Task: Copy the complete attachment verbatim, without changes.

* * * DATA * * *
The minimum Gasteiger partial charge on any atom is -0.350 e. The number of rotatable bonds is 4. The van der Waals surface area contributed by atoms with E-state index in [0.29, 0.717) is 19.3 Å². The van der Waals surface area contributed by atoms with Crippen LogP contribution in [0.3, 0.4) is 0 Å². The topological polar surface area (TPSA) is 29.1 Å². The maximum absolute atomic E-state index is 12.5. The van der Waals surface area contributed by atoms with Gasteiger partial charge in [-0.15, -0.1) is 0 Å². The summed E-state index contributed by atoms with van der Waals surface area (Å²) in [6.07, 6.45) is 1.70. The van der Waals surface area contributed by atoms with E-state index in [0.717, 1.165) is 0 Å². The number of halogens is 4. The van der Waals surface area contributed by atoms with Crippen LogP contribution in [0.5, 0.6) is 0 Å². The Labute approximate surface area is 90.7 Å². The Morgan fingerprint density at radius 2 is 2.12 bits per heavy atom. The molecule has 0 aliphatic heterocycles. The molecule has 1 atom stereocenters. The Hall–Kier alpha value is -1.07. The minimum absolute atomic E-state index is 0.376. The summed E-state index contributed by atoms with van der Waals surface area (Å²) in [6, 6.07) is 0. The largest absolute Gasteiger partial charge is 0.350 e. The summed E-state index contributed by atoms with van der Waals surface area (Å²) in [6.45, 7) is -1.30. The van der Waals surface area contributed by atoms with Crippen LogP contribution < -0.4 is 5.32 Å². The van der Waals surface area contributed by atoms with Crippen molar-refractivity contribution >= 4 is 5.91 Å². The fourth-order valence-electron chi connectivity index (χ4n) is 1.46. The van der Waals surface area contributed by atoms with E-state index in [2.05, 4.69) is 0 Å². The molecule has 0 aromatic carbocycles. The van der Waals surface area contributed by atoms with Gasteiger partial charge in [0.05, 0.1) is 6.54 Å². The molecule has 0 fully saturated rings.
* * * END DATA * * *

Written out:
The minimum Gasteiger partial charge on any atom is -0.350 e. The number of rotatable bonds is 4. The van der Waals surface area contributed by atoms with E-state index in [0.29, 0.717) is 19.3 Å². The van der Waals surface area contributed by atoms with Crippen LogP contribution in [0.3, 0.4) is 0 Å². The topological polar surface area (TPSA) is 29.1 Å². The maximum absolute atomic E-state index is 12.5. The van der Waals surface area contributed by atoms with Gasteiger partial charge in [-0.15, -0.1) is 0 Å². The summed E-state index contributed by atoms with van der Waals surface area (Å²) in [6.07, 6.45) is 1.70. The van der Waals surface area contributed by atoms with E-state index in [0.717, 1.165) is 0 Å². The number of halogens is 4. The van der Waals surface area contributed by atoms with Crippen LogP contribution in [0.5, 0.6) is 0 Å². The Labute approximate surface area is 90.7 Å². The Morgan fingerprint density at radius 2 is 2.12 bits per heavy atom. The molecule has 0 aliphatic heterocycles. The molecule has 1 atom stereocenters. The Hall–Kier alpha value is -1.07. The minimum absolute atomic E-state index is 0.376. The summed E-state index contributed by atoms with van der Waals surface area (Å²) in [6, 6.07) is 0. The largest absolute Gasteiger partial charge is 0.350 e. The summed E-state index contributed by atoms with van der Waals surface area (Å²) in [6.45, 7) is -1.30. The van der Waals surface area contributed by atoms with Crippen LogP contribution < -0.4 is 5.32 Å². The van der Waals surface area contributed by atoms with Crippen molar-refractivity contribution >= 4 is 5.91 Å². The fourth-order valence-electron chi connectivity index (χ4n) is 1.46. The van der Waals surface area contributed by atoms with E-state index in [2.05, 4.69) is 0 Å². The molecule has 0 aromatic carbocycles. The van der Waals surface area contributed by atoms with Gasteiger partial charge in [0.05, 0.1) is 6.54 Å². The molecule has 0 fully saturated rings.